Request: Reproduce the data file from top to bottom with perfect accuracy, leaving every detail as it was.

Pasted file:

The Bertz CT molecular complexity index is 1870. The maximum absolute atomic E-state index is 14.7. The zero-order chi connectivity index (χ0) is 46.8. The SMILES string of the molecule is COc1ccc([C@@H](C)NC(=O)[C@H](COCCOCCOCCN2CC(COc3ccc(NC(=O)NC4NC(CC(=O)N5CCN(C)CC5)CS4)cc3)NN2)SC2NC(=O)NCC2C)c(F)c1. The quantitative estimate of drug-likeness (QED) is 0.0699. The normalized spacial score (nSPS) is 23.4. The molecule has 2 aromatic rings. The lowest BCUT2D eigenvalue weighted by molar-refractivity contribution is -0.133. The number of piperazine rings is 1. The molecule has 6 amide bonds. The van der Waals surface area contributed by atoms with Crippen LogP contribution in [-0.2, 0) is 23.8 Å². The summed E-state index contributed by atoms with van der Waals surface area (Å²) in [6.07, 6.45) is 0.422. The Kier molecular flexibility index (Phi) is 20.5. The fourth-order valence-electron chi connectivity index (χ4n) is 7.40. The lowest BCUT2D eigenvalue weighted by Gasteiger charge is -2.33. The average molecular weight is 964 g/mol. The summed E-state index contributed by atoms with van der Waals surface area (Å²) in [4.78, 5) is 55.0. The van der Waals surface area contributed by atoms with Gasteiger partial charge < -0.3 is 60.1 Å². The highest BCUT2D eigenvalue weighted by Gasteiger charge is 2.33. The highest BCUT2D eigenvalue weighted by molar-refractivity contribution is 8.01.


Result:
The Bertz CT molecular complexity index is 1870. The maximum absolute atomic E-state index is 14.7. The zero-order chi connectivity index (χ0) is 46.8. The SMILES string of the molecule is COc1ccc([C@@H](C)NC(=O)[C@H](COCCOCCOCCN2CC(COc3ccc(NC(=O)NC4NC(CC(=O)N5CCN(C)CC5)CS4)cc3)NN2)SC2NC(=O)NCC2C)c(F)c1. The quantitative estimate of drug-likeness (QED) is 0.0699. The normalized spacial score (nSPS) is 23.4. The molecule has 2 aromatic rings. The lowest BCUT2D eigenvalue weighted by molar-refractivity contribution is -0.133. The number of piperazine rings is 1. The molecule has 6 amide bonds. The van der Waals surface area contributed by atoms with Crippen LogP contribution in [-0.2, 0) is 23.8 Å². The summed E-state index contributed by atoms with van der Waals surface area (Å²) in [6.07, 6.45) is 0.422. The Kier molecular flexibility index (Phi) is 20.5. The fourth-order valence-electron chi connectivity index (χ4n) is 7.40. The lowest BCUT2D eigenvalue weighted by Gasteiger charge is -2.33. The average molecular weight is 964 g/mol. The summed E-state index contributed by atoms with van der Waals surface area (Å²) in [4.78, 5) is 55.0. The van der Waals surface area contributed by atoms with Gasteiger partial charge < -0.3 is 60.1 Å². The highest BCUT2D eigenvalue weighted by Gasteiger charge is 2.33. The highest BCUT2D eigenvalue weighted by molar-refractivity contribution is 8.01.